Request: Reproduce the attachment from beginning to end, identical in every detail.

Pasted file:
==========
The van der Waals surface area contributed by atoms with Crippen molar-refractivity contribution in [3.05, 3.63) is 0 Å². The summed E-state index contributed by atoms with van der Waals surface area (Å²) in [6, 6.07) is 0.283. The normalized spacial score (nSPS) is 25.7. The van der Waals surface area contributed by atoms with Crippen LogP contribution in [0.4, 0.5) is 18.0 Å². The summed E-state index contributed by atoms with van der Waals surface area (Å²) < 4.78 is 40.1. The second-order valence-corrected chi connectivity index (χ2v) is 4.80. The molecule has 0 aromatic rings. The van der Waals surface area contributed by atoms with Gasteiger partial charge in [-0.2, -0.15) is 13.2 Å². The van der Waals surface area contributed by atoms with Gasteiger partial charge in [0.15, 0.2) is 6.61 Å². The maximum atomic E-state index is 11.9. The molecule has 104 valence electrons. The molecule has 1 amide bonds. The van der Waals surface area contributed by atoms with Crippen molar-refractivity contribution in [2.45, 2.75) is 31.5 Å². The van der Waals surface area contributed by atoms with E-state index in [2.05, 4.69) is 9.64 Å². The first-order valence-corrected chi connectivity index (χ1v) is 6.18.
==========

The van der Waals surface area contributed by atoms with Crippen molar-refractivity contribution in [3.05, 3.63) is 0 Å². The summed E-state index contributed by atoms with van der Waals surface area (Å²) in [6, 6.07) is 0.283. The normalized spacial score (nSPS) is 25.7. The van der Waals surface area contributed by atoms with Crippen LogP contribution in [0.4, 0.5) is 18.0 Å². The summed E-state index contributed by atoms with van der Waals surface area (Å²) < 4.78 is 40.1. The second-order valence-corrected chi connectivity index (χ2v) is 4.80. The molecule has 0 aromatic rings. The van der Waals surface area contributed by atoms with Gasteiger partial charge in [-0.2, -0.15) is 13.2 Å². The van der Waals surface area contributed by atoms with Gasteiger partial charge in [0.15, 0.2) is 6.61 Å². The maximum atomic E-state index is 11.9. The molecule has 104 valence electrons. The molecule has 1 amide bonds. The van der Waals surface area contributed by atoms with Crippen molar-refractivity contribution in [2.45, 2.75) is 31.5 Å². The van der Waals surface area contributed by atoms with E-state index in [2.05, 4.69) is 9.64 Å². The first-order valence-corrected chi connectivity index (χ1v) is 6.18.